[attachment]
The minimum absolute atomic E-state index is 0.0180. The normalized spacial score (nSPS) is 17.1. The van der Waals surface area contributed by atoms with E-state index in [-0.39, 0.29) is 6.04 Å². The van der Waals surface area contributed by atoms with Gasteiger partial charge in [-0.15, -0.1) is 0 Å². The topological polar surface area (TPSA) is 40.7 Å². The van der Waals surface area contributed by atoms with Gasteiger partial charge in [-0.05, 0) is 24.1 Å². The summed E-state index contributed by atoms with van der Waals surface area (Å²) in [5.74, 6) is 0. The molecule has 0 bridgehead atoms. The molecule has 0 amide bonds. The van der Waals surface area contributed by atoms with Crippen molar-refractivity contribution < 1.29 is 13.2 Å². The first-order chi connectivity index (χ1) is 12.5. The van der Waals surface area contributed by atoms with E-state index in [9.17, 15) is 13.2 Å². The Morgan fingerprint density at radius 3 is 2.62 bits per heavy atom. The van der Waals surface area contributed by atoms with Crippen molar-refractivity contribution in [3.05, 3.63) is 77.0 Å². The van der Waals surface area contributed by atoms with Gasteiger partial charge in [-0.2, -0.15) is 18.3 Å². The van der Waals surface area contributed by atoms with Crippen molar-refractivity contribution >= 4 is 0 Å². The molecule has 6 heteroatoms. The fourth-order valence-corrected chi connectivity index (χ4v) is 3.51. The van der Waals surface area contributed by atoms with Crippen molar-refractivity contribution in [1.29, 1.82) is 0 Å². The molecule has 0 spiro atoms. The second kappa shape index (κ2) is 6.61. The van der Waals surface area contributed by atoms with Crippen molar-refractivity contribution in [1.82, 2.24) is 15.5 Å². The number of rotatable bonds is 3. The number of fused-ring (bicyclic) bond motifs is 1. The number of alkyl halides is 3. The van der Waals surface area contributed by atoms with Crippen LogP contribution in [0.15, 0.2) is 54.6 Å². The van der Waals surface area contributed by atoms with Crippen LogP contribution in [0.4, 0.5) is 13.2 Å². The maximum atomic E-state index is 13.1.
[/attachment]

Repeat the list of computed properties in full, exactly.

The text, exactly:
The minimum absolute atomic E-state index is 0.0180. The normalized spacial score (nSPS) is 17.1. The van der Waals surface area contributed by atoms with E-state index in [-0.39, 0.29) is 6.04 Å². The van der Waals surface area contributed by atoms with Gasteiger partial charge in [-0.15, -0.1) is 0 Å². The topological polar surface area (TPSA) is 40.7 Å². The van der Waals surface area contributed by atoms with Gasteiger partial charge in [-0.05, 0) is 24.1 Å². The summed E-state index contributed by atoms with van der Waals surface area (Å²) in [5.74, 6) is 0. The molecule has 0 bridgehead atoms. The molecule has 0 amide bonds. The van der Waals surface area contributed by atoms with Crippen molar-refractivity contribution < 1.29 is 13.2 Å². The first-order chi connectivity index (χ1) is 12.5. The van der Waals surface area contributed by atoms with E-state index in [9.17, 15) is 13.2 Å². The Morgan fingerprint density at radius 3 is 2.62 bits per heavy atom. The van der Waals surface area contributed by atoms with Crippen molar-refractivity contribution in [3.05, 3.63) is 77.0 Å². The van der Waals surface area contributed by atoms with Gasteiger partial charge in [-0.2, -0.15) is 18.3 Å². The van der Waals surface area contributed by atoms with Crippen molar-refractivity contribution >= 4 is 0 Å². The molecule has 6 heteroatoms. The fourth-order valence-corrected chi connectivity index (χ4v) is 3.51. The van der Waals surface area contributed by atoms with Crippen molar-refractivity contribution in [1.29, 1.82) is 0 Å². The molecule has 0 spiro atoms. The second kappa shape index (κ2) is 6.61. The van der Waals surface area contributed by atoms with Crippen molar-refractivity contribution in [1.82, 2.24) is 15.5 Å². The number of rotatable bonds is 3. The number of fused-ring (bicyclic) bond motifs is 1. The number of alkyl halides is 3. The van der Waals surface area contributed by atoms with Crippen LogP contribution in [0.15, 0.2) is 54.6 Å². The van der Waals surface area contributed by atoms with Crippen LogP contribution in [0.4, 0.5) is 13.2 Å². The maximum atomic E-state index is 13.1.